On September 19th at 7:00 PM a baseball team representing Israel will play South Africa in the first game of a qualifying round of the World Baseball Classic. What makes this noteworthy is that baseball is virtually unknown in Israel. The country has only one playable field and the idea of Israelis being competitive at this level is as unimaginable as a pork chop at a Passover meal.
Yet the “Israelis” are actually favored to win this qualifier round which in addition to South Africa includes teams from Spain and France. How is this possible? Major league baseball, which produces the Classic, has declared players who claim one Jewish parent or one Jewish grandparent (depending on your source) to be eligible to compete for the Israeli national team.
How and why did this bizarre eligibility standard come into being? According to the Bleacher Report, seven of 30 major league teams have Jewish owners. The current baseball commissioner, Bud Selig, who is a former owner, is Jewish. Ostensibly these rulers of the sport are allowing Americans to play for Israel in the hope of promoting baseball in the Holy Land, which has been a recent project of a handful of Jewish-Americans who have immigrated to Israel.
More likely, it is a pro-Israel public relations gambit. Many supporters of Israel believe that any sports or entertainment-related publicity Israel can garner helps divert public attention from that nation’s military aggression and abuses of Palestinian human and political rights. Also, the conflation of world Jewry and Israeli nationality is thought by many to bolster the standing of the Israeli government and help shield it against criticism.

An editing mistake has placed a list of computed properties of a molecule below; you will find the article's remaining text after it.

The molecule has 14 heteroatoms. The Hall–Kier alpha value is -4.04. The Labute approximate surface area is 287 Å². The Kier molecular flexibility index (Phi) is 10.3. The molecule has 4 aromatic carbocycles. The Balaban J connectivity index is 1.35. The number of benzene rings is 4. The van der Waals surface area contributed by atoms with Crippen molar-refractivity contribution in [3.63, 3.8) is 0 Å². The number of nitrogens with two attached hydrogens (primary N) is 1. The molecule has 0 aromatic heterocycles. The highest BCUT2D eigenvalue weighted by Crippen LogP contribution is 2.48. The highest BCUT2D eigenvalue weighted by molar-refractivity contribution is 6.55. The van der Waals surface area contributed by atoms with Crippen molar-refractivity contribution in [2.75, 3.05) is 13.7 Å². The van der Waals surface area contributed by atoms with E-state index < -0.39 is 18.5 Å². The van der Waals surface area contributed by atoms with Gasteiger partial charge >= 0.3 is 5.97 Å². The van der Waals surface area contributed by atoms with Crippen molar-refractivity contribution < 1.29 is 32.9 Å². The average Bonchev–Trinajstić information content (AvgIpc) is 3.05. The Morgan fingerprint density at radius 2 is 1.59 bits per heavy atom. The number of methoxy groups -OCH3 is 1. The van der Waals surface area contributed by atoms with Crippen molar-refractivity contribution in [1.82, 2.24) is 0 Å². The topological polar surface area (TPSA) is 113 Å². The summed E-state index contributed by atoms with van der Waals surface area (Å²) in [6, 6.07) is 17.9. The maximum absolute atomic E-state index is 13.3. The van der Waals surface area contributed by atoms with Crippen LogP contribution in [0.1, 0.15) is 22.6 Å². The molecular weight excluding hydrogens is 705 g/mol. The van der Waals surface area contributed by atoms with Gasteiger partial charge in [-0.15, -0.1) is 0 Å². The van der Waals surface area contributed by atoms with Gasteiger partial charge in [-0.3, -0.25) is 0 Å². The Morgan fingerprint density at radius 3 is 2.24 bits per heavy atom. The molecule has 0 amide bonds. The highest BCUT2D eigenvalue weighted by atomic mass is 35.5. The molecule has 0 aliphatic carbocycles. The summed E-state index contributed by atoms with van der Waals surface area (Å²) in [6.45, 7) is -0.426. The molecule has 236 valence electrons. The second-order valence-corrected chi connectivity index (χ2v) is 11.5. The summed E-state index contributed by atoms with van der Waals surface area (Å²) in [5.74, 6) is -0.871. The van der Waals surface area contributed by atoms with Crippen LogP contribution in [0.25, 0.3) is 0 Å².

This means the “Israelis” will field a team of American minor leaguers, two recently retired big leaguers, Shawn Green and Gabe Kapler, along with three token Israeli citizens. This team should win the qualifier and advance to the championship which will be played in March 2013. That will be the off-season for Major League Baseball, so if the “Israelis” advance to the main tournament they could fortify their team with such big league stars as Ryan Braun, Ian Kinsler, Kevin Youkilis and Ike Davis. All these players have been approached and have reportedly expressed interest in playing for Israel.
If the Israelis win the qualifier it will be the realization of the dream of some American-Israeli baseball promoters. They envision the Israelis facing an American All-StarTeam in the March tournament as generating immense interest in the sport in Israel.
As Bill Shaikin of the LA Times says, “If baseball is to capture the Israeli imagination, it might be now or never. If Israel wins that one game — the championship game of that qualifying tournament — then the national sporting conversation might turn to the tantalizing prospect of Derek Jeter batting against the Jewish homeland.”
One Jew’s dream could, however, be another’s nightmare, since what would be in effect a contest between American Jews and non-Jews could prove to be socially divisive and, at the very least, be perceived to be in extraordinarily bad taste.
Tickets for the Israel vs. South Africa contest can be purchase through Ticketmaster for the unbelievably low price of $13.80 including fees. For those unable to attend, the game will be broadcast on Israel Sports Radio starting at 6:45 PM. There is also the possibility that the live video of the game could be transmitted by one of the many illegal free sports Internet sites.
Ira Glunts is a retired college librarian and writer. He lives in Madison, NY with his wife, the historian Linda G. Ford. Mr. Glunts lived in Israel for a couple of years in the 70s and never saw baseball being played there.